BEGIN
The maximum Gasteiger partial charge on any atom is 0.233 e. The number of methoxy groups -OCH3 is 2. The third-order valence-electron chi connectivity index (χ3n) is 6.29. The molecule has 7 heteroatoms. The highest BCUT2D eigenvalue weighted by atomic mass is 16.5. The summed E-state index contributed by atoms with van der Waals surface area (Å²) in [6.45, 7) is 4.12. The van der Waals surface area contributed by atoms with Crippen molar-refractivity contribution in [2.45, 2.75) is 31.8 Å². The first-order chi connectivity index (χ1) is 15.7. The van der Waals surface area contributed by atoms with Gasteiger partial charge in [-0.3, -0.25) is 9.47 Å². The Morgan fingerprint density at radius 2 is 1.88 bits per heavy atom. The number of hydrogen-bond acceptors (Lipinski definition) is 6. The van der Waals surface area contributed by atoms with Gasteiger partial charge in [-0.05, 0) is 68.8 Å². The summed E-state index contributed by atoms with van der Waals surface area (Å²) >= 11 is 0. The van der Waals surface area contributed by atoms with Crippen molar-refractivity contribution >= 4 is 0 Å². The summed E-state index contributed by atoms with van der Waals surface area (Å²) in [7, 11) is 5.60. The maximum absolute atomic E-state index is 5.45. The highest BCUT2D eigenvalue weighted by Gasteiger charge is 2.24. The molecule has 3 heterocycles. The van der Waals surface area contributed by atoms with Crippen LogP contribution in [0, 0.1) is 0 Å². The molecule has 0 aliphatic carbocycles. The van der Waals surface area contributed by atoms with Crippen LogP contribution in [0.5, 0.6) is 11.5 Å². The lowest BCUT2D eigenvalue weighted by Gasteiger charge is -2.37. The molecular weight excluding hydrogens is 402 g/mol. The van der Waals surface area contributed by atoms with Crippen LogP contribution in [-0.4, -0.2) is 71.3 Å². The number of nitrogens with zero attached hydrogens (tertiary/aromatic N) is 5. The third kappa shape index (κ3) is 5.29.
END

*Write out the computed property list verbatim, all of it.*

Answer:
The maximum Gasteiger partial charge on any atom is 0.233 e. The number of methoxy groups -OCH3 is 2. The third-order valence-electron chi connectivity index (χ3n) is 6.29. The molecule has 7 heteroatoms. The highest BCUT2D eigenvalue weighted by atomic mass is 16.5. The summed E-state index contributed by atoms with van der Waals surface area (Å²) in [6.45, 7) is 4.12. The van der Waals surface area contributed by atoms with Crippen molar-refractivity contribution in [2.45, 2.75) is 31.8 Å². The first-order chi connectivity index (χ1) is 15.7. The van der Waals surface area contributed by atoms with Gasteiger partial charge in [-0.3, -0.25) is 9.47 Å². The Morgan fingerprint density at radius 2 is 1.88 bits per heavy atom. The number of hydrogen-bond acceptors (Lipinski definition) is 6. The van der Waals surface area contributed by atoms with Gasteiger partial charge in [-0.05, 0) is 68.8 Å². The summed E-state index contributed by atoms with van der Waals surface area (Å²) >= 11 is 0. The van der Waals surface area contributed by atoms with Crippen molar-refractivity contribution >= 4 is 0 Å². The summed E-state index contributed by atoms with van der Waals surface area (Å²) in [7, 11) is 5.60. The maximum absolute atomic E-state index is 5.45. The highest BCUT2D eigenvalue weighted by Gasteiger charge is 2.24. The molecule has 3 heterocycles. The van der Waals surface area contributed by atoms with Crippen LogP contribution in [0, 0.1) is 0 Å². The molecule has 0 aliphatic carbocycles. The van der Waals surface area contributed by atoms with Crippen LogP contribution in [0.5, 0.6) is 11.5 Å². The lowest BCUT2D eigenvalue weighted by Gasteiger charge is -2.37. The molecular weight excluding hydrogens is 402 g/mol. The van der Waals surface area contributed by atoms with Crippen LogP contribution in [-0.4, -0.2) is 71.3 Å². The number of nitrogens with zero attached hydrogens (tertiary/aromatic N) is 5. The third kappa shape index (κ3) is 5.29.